The Ultimate Canadian Capitalist: Gerry Schwartz is Born

“I’ve always liked transactional things,” says Gerry Schwartz. “And I always knew that I’d go into business. But the person I was in high school wouldn’t recognize me today. I had no inkling, not even a slight one, of building a company as large and as much fun as Onex.”

Most Canadians might not know who he is by name, but Schwartz’s impact on the landscape of Canadian business is almost unmatched. After founding Onex Corporation in 1983, the holding company has grown to become one of the largest in the country, with annual revenues nearing $16 billion and almost 90,000 employees around the world. Today, this motivated and perfectionist son of an auto parts dealer stands out as one of Canada’s wealthiest and most well-connected individuals. It was, however, a fate Schwartz knew he was destined for.

Gerald W. Schwartz was born on November 24, 1941 in Winnipeg, Manitoba. As an only child, he would spend much of his time engrossed in his family’s business. “As a kid, I worked Friday nights and Saturdays in my family’s retail store,” recalls Schwartz. “I remember a salesman who was just fantastic. I marveled at his ability. I didn’t close any big deals. But I loved having customers and closing a sale.”

Schwartz knew from a young age that he wanted to be a big player in the world of business. In high school, he said he wanted to be “an executive and to have a big job that would pay at least $10,000 a year. I thought $10,000 was a big deal.”

With those dreams, Schwartz enrolled in the University of Manitoba, where he graduated in 1962 with a Bachelor of Commerce. He then went on to earn his law degree from the same school in 1966. For the next two years, Schwartz articled with the well known tax lawyer Izzy Asper, but could not ignore his business calling. After all, he says, “I can’t remember a day growing up without my father talking to me about business. If he bought real estate, he’d explain how and why.”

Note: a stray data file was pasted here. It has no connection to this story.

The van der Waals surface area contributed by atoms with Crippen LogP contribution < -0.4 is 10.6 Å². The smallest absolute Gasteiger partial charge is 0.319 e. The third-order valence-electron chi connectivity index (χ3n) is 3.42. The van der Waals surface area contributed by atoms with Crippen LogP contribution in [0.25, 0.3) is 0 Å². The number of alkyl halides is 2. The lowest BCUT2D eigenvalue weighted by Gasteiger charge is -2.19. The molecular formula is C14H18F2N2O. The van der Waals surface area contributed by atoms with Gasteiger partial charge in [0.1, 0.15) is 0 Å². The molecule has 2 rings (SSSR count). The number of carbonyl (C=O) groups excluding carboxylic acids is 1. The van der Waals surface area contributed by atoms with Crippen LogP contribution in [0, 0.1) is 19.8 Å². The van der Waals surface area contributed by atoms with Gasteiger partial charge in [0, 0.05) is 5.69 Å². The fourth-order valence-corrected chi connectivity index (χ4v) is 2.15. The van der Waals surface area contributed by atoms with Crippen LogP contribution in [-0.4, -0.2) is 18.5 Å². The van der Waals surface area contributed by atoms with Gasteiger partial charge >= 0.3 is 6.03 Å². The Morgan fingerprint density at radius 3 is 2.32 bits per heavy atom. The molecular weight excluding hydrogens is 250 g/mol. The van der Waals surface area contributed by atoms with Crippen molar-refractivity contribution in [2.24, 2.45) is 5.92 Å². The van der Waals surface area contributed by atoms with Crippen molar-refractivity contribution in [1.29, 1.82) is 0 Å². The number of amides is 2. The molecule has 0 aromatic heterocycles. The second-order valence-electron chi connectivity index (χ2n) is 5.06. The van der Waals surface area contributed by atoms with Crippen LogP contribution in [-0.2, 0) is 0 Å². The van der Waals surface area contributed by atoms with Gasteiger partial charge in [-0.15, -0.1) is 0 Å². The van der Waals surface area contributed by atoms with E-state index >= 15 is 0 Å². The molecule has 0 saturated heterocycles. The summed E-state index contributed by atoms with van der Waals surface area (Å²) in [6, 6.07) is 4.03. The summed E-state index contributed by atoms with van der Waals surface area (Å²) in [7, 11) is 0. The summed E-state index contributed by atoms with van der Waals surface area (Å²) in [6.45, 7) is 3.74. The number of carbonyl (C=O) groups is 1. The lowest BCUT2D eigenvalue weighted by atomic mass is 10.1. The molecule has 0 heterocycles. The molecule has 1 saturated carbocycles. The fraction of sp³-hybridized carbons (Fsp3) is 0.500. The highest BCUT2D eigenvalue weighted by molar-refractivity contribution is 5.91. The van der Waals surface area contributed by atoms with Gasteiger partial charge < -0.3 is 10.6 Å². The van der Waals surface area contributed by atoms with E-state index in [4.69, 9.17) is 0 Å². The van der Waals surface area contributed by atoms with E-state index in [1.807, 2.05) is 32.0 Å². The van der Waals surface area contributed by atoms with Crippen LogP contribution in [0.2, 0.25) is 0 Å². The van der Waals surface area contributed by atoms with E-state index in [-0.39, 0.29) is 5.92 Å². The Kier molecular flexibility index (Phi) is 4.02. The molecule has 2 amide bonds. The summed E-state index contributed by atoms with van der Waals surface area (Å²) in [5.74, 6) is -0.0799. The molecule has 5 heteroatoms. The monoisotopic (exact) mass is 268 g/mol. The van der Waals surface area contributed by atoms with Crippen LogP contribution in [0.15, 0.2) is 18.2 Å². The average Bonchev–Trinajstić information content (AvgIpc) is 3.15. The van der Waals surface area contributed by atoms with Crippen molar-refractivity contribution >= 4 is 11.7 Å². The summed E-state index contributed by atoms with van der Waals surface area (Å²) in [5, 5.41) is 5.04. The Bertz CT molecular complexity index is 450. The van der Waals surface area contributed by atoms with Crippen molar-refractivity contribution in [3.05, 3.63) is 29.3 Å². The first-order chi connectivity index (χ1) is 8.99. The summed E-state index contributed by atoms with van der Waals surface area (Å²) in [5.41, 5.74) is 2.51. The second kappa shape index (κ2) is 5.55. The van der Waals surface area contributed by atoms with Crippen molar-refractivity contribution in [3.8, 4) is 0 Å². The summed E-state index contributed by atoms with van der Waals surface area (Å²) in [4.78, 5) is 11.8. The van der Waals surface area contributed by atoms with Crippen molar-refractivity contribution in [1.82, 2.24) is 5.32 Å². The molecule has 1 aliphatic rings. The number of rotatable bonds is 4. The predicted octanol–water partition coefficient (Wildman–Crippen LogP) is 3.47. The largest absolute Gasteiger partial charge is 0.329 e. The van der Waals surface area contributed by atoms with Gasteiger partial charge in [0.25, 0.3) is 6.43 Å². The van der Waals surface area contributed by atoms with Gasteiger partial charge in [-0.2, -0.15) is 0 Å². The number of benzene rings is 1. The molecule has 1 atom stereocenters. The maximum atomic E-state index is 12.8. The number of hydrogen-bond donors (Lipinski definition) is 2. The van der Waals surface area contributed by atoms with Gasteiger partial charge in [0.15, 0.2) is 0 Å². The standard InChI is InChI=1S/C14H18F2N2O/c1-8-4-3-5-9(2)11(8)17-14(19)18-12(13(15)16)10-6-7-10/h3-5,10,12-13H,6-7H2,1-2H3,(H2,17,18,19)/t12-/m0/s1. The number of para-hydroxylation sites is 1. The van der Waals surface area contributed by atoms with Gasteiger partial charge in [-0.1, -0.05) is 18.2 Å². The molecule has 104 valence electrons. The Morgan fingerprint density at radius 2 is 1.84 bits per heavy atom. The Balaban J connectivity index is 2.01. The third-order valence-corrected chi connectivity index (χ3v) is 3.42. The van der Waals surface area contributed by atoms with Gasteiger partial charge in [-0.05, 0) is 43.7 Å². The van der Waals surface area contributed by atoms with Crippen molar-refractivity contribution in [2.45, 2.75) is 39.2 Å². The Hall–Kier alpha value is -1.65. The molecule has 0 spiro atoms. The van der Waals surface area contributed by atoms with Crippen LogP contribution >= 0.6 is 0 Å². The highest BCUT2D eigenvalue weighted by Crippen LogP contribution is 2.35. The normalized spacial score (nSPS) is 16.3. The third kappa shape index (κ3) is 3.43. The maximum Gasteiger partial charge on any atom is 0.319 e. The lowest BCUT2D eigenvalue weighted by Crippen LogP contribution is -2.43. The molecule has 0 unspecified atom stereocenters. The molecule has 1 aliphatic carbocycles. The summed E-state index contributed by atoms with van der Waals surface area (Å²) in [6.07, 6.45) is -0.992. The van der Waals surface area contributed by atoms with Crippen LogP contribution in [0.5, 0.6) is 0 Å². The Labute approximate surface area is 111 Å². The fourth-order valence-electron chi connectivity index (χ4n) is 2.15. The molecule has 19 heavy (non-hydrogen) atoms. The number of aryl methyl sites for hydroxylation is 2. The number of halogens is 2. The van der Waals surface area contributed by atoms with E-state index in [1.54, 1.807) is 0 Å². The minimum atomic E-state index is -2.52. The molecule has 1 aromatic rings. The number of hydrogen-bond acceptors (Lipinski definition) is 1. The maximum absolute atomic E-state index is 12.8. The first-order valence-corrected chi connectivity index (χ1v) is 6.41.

Schwartz left the law firm and headed to Boston, where he was accepted into the Harvard Business School. In 1970, after receiving his MBA, he was hired by the New York brokerage firm Estabrook & Company. After two years, he joined Bear Stearns & Company, a global investment bank and brokerage firm, where he learned the techniques of deal-making and leveraged buyouts.

In 1977, Schwartz decided to leave Wall Street and take his young family back to their native country. He had made the decision after spending the night in a Manhattan jazz club with his old boss Asper. Together, the two believed that they could take the Canadian buyout field by storm.

Asper and Schwartz founded CanWest Capital Corp., today’s CanWest Global Communications, and ran it jointly until 1983, acquiring several small companies along the way. But soon their business relationship would come to an end. “I believe in planting trees, growing them and then eating the apples,” Asper would later say. “Gerry believes in growing trees, selling them and then looking for other trees.”

The two businessmen decided to split CanWest 50/50, but Schwartz was not yet finished. Using $2 million of his own money and almost $50 million from investors, Schwartz launched a Toronto-based holding company, Onex. It would not be long before the business world would hear Schwarz’s name again.

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